Thursday, February 26, 2009

More from the archives...

It's been fun looking through the old graphics files. I came across another poster that I wanted to share from my days at the computing center. Although I knew of Pascal only as the author of those many dreaded Pensées that we had to translate in French class, it turns out that he was a prominent mathematician in the 17th century and the Pascal computer language was named in his honor. I had a vague idea of when he lived ('though it turned out I was off by about 100 years on the fashions), so I drew these little charmers and thought no more about it. A few days after the posters went up, I was confronted by the instructor for the course (whom I'd never met). It turned out he had "issues" as they say now and thought I was making fun of him with the mice!! Some people have no sense of humor.

Tuesday, February 24, 2009

This week at Brush-Paper-Water...

I've been to one of Pablo Villicana Lara's shows here in the Bay Area and we've become friends through email and our painting challenges, but we have yet to meet in person. I'm looking forward to that day! Pablo's Mexican Native heritage is the resource for his fabulous body of work and his skill with watercolor is absolutely amazing. It is my great pleasure to invite you to see his work at Brush-Paper-Water.

Monday, February 23, 2009

Word processing...

That's what I've been doing for a couple of days now. It's a project that will be revealed in its own good time, but it means I haven't been working on my newest painting for the challenge with Pablo. I did want to share this lovely creature however. I discovered him when I went to look for the pigs last week. He appeared a few years after the pigs, but must have been living in an adjacent neighborhood in my psyche!! I don't recall struggling with this idea at all -- he just appeared on my paper in full glory, inspired by the title of the workshop.

Word Processing, 1982

Thursday, February 19, 2009

Five uneasy pieces...

So let's get right down to business. Fábio Cembranelli tagged me the other day and I'm supposed to pass the award along and also reveal 5 unusual things about myself. Since I tagged a bunch of people just a few days ago, I've decided to pass the award on to everybody on my blogroll this time. Lots of good art out there, folks. Check it out!!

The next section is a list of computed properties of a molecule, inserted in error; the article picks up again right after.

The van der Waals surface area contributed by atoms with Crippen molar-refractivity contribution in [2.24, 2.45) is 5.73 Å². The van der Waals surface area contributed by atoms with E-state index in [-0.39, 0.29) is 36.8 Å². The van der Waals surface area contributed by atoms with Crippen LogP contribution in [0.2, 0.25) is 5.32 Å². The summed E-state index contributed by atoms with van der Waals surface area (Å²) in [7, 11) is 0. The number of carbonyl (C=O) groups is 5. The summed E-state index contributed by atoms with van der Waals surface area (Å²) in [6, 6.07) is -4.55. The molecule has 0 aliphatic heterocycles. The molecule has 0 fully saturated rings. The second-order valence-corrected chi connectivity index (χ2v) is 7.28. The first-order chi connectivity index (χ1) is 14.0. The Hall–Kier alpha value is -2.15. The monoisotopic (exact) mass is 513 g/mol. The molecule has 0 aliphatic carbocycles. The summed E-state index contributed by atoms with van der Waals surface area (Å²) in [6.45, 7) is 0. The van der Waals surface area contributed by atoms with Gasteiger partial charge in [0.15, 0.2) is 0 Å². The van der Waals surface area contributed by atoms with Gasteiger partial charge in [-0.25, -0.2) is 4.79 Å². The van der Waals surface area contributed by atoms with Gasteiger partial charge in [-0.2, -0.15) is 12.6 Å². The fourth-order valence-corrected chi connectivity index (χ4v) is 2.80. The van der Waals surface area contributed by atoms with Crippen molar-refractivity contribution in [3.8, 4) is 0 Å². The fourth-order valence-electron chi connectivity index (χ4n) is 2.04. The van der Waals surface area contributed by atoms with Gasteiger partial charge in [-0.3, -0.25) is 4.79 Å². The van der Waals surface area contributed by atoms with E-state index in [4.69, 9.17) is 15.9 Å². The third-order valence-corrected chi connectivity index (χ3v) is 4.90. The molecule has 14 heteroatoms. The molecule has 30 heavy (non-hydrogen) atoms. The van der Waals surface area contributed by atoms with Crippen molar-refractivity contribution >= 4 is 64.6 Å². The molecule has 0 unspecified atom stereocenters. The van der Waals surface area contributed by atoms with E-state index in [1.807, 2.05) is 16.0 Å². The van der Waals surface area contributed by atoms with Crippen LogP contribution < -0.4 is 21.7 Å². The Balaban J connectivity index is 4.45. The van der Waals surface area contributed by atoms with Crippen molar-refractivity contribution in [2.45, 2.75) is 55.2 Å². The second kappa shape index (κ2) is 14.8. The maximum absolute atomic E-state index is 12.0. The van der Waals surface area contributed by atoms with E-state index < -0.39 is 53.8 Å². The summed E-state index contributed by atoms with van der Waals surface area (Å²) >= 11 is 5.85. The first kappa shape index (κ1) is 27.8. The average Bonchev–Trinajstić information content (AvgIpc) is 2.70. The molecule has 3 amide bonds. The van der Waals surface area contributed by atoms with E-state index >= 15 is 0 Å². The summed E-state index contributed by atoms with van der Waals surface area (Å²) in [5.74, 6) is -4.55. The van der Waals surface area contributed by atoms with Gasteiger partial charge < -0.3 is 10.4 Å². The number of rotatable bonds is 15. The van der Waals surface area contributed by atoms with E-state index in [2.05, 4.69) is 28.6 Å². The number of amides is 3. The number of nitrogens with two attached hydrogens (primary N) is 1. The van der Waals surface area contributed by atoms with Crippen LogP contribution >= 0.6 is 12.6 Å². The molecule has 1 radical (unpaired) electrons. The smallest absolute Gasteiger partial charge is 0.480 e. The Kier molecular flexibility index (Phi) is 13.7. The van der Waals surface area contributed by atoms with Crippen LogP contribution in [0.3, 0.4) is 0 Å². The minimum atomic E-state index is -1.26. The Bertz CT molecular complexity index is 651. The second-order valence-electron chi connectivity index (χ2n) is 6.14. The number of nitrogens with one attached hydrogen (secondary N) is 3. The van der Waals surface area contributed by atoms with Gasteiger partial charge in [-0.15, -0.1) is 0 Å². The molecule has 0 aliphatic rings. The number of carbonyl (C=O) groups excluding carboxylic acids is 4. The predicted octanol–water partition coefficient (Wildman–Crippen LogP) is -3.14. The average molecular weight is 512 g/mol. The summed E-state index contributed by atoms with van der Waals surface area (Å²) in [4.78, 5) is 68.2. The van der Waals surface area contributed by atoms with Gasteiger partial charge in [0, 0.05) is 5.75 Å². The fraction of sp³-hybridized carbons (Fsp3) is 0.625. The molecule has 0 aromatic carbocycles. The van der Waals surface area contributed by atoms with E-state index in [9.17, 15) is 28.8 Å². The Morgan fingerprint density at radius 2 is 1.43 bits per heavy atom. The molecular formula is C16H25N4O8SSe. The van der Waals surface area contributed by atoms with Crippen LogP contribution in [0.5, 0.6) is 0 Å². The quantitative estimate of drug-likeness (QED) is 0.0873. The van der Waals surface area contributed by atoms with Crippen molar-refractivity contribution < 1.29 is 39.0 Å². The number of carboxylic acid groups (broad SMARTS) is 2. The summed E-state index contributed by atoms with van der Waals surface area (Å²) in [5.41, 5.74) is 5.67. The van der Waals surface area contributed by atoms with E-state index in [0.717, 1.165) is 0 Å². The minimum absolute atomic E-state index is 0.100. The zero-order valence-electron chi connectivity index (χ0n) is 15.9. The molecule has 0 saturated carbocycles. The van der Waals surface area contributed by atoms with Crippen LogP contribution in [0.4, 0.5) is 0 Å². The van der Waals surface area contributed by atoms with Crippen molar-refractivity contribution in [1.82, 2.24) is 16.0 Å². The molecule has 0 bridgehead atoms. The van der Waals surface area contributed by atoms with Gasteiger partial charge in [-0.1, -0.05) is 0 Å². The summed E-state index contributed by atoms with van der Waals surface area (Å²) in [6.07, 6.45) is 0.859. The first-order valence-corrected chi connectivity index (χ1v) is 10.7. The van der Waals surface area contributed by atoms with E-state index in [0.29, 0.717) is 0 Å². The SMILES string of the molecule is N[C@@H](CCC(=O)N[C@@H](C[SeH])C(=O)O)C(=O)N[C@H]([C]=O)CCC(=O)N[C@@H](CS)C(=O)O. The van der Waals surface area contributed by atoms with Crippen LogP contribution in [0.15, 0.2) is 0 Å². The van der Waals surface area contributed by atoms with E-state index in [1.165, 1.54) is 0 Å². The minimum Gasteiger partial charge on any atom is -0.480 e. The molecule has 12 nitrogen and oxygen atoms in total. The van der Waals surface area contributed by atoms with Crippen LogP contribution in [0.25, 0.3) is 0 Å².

As for the 5 unusual things about me, my thinking cap has had a good workout -- not because I had any trouble thinking of 5 things, but because I had to seriously consider whether I wanted the entire world to know about some of them!! I finally settled on the following, in no particular order:

1. I play the harpsichord, but strictly for personal enjoyment. I took piano lessons for more than 10 years, starting at age 5, and was forced into more student recitals than I care to remember. I vowed that when I grew up, I would only play for my own pleasure. I've had a small Neupert harpsichord for many years and my favorite composers are Mozart, Handel, Scarlatti, and Bach.

2. I once drove 6,000 miles through Mexico in a VW bug. In three weeks. My ex-husband was scouting out sites for a biology field trip, and we had only the time between school sessions, thus the hurried trip. I saw some amazing things -- incredible aquamarine pools in the mountains, cloud forests, beautiful butterflies, iridescent spiders, unusual birds -- but sadly missed all the major cultural sites.

3. About the time I was in second grade, I discovered that I could click my tongue in a way that sounded remarkably like a horse galloping, a skill that came in handy for providing a soundtrack for childhood playacting. Years later, I had a roommate who could pop her mouth to create the unmistakable sound of a ball being struck, so we amused ourselves at odd moments with auditory polo matches. Standing huddled in the dead of winter waiting for the bus, I'd provide the galloping and she the thwack of the ball being struck by the polo mallet. Hey! It passed the time!!

4. My first and only punishment in school was for the sake of art. Back in the days when each classroom had a Christmas tree, my fellow kindergarteners and I made various folded paper ornaments and chains out of colored paper and hung them on the tree. Then we sat in a circle on the floor to sing carols. I happened to be near the tree and, after some consideration, I decided to improve the arrangement of ornaments. Needless to say, this distressed the kids whose ornaments I decided to move, so the teacher told me to sit down. I obeyed, but soon the need to make that tree look more artistic overwhelmed my obedience, so I hopped up and started rearranging things again. Then it was off to the coat-room for me -- to stand in the corner until class was over that day!!